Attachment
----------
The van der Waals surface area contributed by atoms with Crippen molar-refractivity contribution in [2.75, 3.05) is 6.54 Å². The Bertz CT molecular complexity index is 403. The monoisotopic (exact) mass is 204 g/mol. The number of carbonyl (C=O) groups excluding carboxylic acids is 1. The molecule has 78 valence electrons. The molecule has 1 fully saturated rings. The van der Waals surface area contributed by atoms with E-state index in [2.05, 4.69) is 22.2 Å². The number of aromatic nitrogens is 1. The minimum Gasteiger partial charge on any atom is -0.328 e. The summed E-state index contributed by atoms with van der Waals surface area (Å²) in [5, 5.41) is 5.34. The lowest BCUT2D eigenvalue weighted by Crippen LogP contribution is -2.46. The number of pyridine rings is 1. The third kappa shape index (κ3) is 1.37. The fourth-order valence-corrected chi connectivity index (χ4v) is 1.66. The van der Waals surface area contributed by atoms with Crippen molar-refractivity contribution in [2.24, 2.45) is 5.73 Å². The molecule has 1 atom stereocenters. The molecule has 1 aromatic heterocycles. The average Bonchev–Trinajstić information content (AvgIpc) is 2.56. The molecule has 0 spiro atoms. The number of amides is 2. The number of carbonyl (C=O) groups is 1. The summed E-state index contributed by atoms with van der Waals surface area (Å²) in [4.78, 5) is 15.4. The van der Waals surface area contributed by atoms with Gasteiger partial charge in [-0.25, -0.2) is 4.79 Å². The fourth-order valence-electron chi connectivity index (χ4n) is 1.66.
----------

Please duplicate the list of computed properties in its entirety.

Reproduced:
The van der Waals surface area contributed by atoms with Crippen molar-refractivity contribution in [2.75, 3.05) is 6.54 Å². The Bertz CT molecular complexity index is 403. The monoisotopic (exact) mass is 204 g/mol. The number of carbonyl (C=O) groups excluding carboxylic acids is 1. The molecule has 78 valence electrons. The molecule has 1 fully saturated rings. The van der Waals surface area contributed by atoms with E-state index in [2.05, 4.69) is 22.2 Å². The number of aromatic nitrogens is 1. The minimum Gasteiger partial charge on any atom is -0.328 e. The summed E-state index contributed by atoms with van der Waals surface area (Å²) in [5, 5.41) is 5.34. The lowest BCUT2D eigenvalue weighted by Crippen LogP contribution is -2.46. The number of pyridine rings is 1. The third kappa shape index (κ3) is 1.37. The fourth-order valence-corrected chi connectivity index (χ4v) is 1.66. The van der Waals surface area contributed by atoms with Crippen molar-refractivity contribution in [2.24, 2.45) is 5.73 Å². The molecule has 1 atom stereocenters. The molecule has 1 aromatic heterocycles. The average Bonchev–Trinajstić information content (AvgIpc) is 2.56. The molecule has 0 spiro atoms. The number of amides is 2. The number of carbonyl (C=O) groups is 1. The summed E-state index contributed by atoms with van der Waals surface area (Å²) in [4.78, 5) is 15.4. The van der Waals surface area contributed by atoms with Gasteiger partial charge in [-0.25, -0.2) is 4.79 Å². The fourth-order valence-electron chi connectivity index (χ4n) is 1.66.